Tesla itself has an emissions footprint that it addresses. Here’s how Tesla’s own Scope 1, 2 and 3 emissions looked from their 2021 Climate Impact Report:

tesla carbon emissions in all scopes

You can read about Tesla’s net zero commitments in their 2021 climate impact report.

Tesla’s Role in the Carbon Credit Market

The carbon credit market is a way for companies to offset their carbon emissions by investing in renewable energy and other carbon reduction projects.

Companies that exceed emissions standards set by regulatory bodies can purchase carbon credits from companies like Tesla that are generating carbon offset credits through the reduction of greenhouse gas emissions. By doing so, they can comply with regulations without having to make significant changes to their own operations.

The sale of carbon credits has been a significant source of revenue for Tesla and highlights the value of the company’s clean energy operations. As the world continues to focus on reducing carbon emissions and fighting climate change, the market for carbon credits is likely to grow. 

Tesla’s leadership in the electric vehicle market and its commitment to sustainable energy position the company well to continue to generate revenue from the sale of carbon credits in the future.

Clean Energy Transition Investment Hits New Record – $1.1 Trillion

Global low-carbon or clean energy transition investment jumped 31% in 2022 with a total of $1.1 trillion, drawing level with capital for fossil fuels, according to BloombergNEF report. 

Both figures broke new records in global investment in the clean energy transition. These “firsts” are driven by the energy crisis that hit the world last year as well as policy actions that enable the deployment of clean energy technologies much faster.

The research firm accounts each year how much money companies, financial firms, governments, and individuals invest in low-carbon energy transition. BNEF reports the results in its Energy Transition Investment Trends.

Setting New Record: Investment by Sector 

There are 8 sectors covered in the report including:

  • Renewable energy
  • Energy storage
  • Electrified transport
  • Electrified heat
  • Carbon capture and storage (CCS)
  • Hydrogen 
  • Nuclear power
  • Sustainable materials

global investment in clean energy transition by sector 2022

Out of those eight, only investment in the nuclear power sector didn’t set a new record as it stays almost flat. While the rest reached a new record investment level.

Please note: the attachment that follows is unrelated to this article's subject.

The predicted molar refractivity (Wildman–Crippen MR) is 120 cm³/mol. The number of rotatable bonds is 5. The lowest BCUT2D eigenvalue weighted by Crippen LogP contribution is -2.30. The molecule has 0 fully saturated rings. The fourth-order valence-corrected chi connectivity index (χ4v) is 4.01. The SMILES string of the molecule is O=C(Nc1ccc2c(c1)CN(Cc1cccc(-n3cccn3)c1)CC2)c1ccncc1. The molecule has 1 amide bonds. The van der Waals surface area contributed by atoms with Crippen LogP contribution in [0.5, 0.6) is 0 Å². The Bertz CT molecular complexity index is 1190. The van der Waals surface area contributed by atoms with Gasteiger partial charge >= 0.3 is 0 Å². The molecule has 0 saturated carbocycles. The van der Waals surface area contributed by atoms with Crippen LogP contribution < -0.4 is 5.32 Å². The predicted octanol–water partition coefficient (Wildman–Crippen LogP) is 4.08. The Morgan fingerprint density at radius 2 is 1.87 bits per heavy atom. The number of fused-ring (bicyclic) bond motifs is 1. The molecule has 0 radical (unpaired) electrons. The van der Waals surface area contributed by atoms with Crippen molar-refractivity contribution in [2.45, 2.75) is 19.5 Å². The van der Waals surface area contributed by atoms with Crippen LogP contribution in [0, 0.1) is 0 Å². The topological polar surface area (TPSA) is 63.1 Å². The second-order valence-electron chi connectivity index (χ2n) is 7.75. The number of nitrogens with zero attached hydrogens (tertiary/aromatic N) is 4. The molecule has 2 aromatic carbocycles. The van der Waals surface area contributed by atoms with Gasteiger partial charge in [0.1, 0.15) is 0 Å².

The sector that got the highest investment share is renewable energy – wind, solar, biofuels, and others. It set a record of $495 billion committed in 2022, up 17% from 2021. 

Remarkably, the electrified transport sector (investment in electric vehicles) is almost at par with renewables. The sector received a 54% increase from prior year – $466 billion.

The least achiever is the hydrogen sector, getting only $1.1 billion which represents 0.1% of the total investment. Yet, given the growing interest and strong policy support in the sector, hydrogen is the fastest-growing. It attracted an investment of more than 3x in 2022.

In fact, government subsidy programs this year will help ensure that the global green hydrogen industry will turn into a large-scale renewable power source.

In the U.S., the Inflation Reduction Act offers tax credits to clean hydrogen producers. The second largest emitter has an $8-billion program that will fund regional clean hydrogen hubs in the country.

Other similar programs also exist in the EU, UK, Germany, Canada, India, and China. Their common goal is to promote clean hydrogen industry.

When it comes to clean energy investment share by country, China takes the lead. The largest emitter got almost half of the global total investment in low-carbon energy transition, bagging $546 billion

The U.S. took the second slot with $141 billion while Germany secured the 3rd place, again. France took over the UK’s previous 4th slot as the latter fell down to 5th place. 

Closing the Investment Gap: Clean Energy vs. Fossil Fuels

BNEF also reported estimates on global investment in fossil fuels. The figures include every aspect, from top to bottom, of fossil power generation. 

  • For the first time, the total estimated amount poured into fossil fuels exactly matches that of the clean energy transition – $1.1 trillion

Last year, large banks favored fossil fuel financing over decarbonization goals. Three of them have invested a total of $789 billion into fossil fuels from 2016 to 2021, and $199 billion was for 2021 alone.

The new report stirs attention as it seems to turn the tide in global investments. And despite the energy crisis last year, the transition to clean energy appears to catch more eyes. 

According to the Head of Global Analysis at BNEF, Albert Cheung, instead of slowing down, “energy transition investment has surged to a new record as countries and businesses continue to execute on transition plans.” He added that:

“Investment in clean energy technologies is on the brink of overtaking fossil fuel investments, and won’t look back. These investments will drive short-term job creation and help to address medium-term energy security objectives. But much more investment is needed to get on track for net zero in the long term.”

Indeed, under BNEF’s 2050 Net Zero Scenario, the world needs an annual investment on energy transition of $4.55 trillion in this decade. It means the 2022 achievement must triple and more to tackle climate change.